Rural Broadband – What next?
Widespread rural broadband will remain a distant possibility as long as the government, OFCOM, and broadband providers are forced to battle each other amidst subsidies and regulator inefficiencies.
Over the last few days several news stories have called into question the way that rural broadband is rolling out in the UK.
First, the mobile spectrum auction is now being delayed by OFCOM and second, Orange (as well as TalkTalk) announced a slight reduction in cost for rural broadband users. Buried among these two announcements is the fact that Fujitsu is still waiting to invest nearly £2 billion in laying fibre for the wholesale market.
So what is really going on when it comes to rolling out rural broadband?
The debate around rural broadband can be rather dull unless you are interested in infrastructure and regulation. Both issues often induce sleepiness to even the most interested parties. However, the rollout of rural broadband is an issue that the Coalition Government has staked their digital reputation on.
As it stands right now, the government has agreed to give funds of £530 million, re-allocated from TV license fees, to build out physical broadband infrastructure in rural areas. This means the laying of new fibre to areas that don’t already have them. The problem with this, however, is twofold.
First, BT still owns much of the ducts and poles through which fibre will be laid. They have yet to negotiate a ‘reasonable fee’ for usage of those ducts and poles by other providers in order to lay fibre alongside BT fibre. The expensive alternative would be to build a second set of ducts and poles at a huge cost – and a cost which could be used for fibre infrastructure instead.
If BT doesn’t come to an agreement with infrastructure ‘rental’ fees we will see the bulk of the government money going to – you guessed it – BT. This would effectively make the market monopolised by BT. Virgin Media, among others, raised this issue before. The irony in all of this is that the government does not need to subsidise rural broadband at all.
With investors like Fujitsu ready to create the infrastructure, the best thing for the government to do is, basically, get out the way. OFCOM, as the regulator, should ensure a competitive market by removing the monopolistic movements of BT and allow for investment to take place by industry. But it seems that even OFCOM is delaying negotiation on ducts and poles and now the mobile spectrum auction.
The other component to the rural broadband debate is the spectrum auction and how to bring rural broadband through mobile rather than fixed lines. The spectrum auction, slated to take place in January 2012, has now been delayed by OFCOM.
The delay is for good reason in that the reallocation of spectrum would benefit the mobile operator Three at the detriment of other companies like O2 who are limited by caps on the amount of spectrum they can attain. Caps on spectrum purchasing are actually an attempt to skew the market by OFCOM. What needs to happen – and what should have happened – is for OFCOM to make the auction open to all with limited. Now, however, due to potential law suits, OFCOM has decided to delay releasing the spectrum auction guidance which means an overall delay to the auction. This means a delay to rural mobile broadband overall.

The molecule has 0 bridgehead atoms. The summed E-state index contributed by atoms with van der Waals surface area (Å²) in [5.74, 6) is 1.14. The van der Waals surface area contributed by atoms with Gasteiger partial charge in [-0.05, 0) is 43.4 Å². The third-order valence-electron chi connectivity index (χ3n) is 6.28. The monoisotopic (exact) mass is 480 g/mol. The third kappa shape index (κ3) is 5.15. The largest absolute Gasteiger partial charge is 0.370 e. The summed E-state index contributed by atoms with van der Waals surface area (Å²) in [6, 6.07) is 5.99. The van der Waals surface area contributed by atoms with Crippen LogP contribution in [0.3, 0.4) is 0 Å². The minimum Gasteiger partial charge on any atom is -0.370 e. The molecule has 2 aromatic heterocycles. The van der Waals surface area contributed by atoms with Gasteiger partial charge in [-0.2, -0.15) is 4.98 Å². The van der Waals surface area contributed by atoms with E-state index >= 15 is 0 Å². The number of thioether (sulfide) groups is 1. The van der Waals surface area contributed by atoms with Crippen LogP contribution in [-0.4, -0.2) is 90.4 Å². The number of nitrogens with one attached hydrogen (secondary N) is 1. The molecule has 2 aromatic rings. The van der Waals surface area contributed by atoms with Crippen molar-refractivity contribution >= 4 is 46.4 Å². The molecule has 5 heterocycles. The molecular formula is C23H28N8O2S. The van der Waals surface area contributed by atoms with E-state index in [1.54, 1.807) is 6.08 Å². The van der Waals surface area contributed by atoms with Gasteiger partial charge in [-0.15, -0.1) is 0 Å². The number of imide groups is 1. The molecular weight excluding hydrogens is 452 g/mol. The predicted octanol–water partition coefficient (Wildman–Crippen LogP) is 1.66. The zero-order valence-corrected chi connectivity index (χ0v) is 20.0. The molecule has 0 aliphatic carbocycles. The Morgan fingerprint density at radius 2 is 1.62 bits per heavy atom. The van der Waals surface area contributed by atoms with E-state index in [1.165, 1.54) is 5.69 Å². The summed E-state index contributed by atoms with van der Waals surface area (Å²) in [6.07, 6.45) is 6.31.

So this is where we are with the UK rural broadband. We have rural broadband subsidies imposed by the government in order to ensure the rollout of fixed line broadband – but at the risk of promoting BT as the sole provider of broadband infrastructure because of BT’s failure to negotiate rental fees with other companies who are willing to lay fibre. And we have a delay in the mobile auction which, potentially, could roll out rural broadband quicker than laying fibre due to the fact that OFCOM didn’t address issues with the spectrum auction in the first place.
And then there are other issues.
If Fujitsu were allowed to lay more fibre both mobile and fixed broadband would benefit from the increase infrastructure capacity. And this would increase fibre in the market for wholesale and retail broadband thereby spurring on competition and possible new entrants to the market too.
But all of this is a distant possibility as the government, OFCOM, and broadband providers have to continue to battle each other in the environment created by government subsidies and regulator inefficiencies.
We will be lucky to see any big increase in infrastructure development until the end of this government’s term. At least Orange is offering cheaper prices to rural broadband customers now in spite of what the government is trying to do; a small step towards promoting market competition in an environment that is burdened by government intervention.
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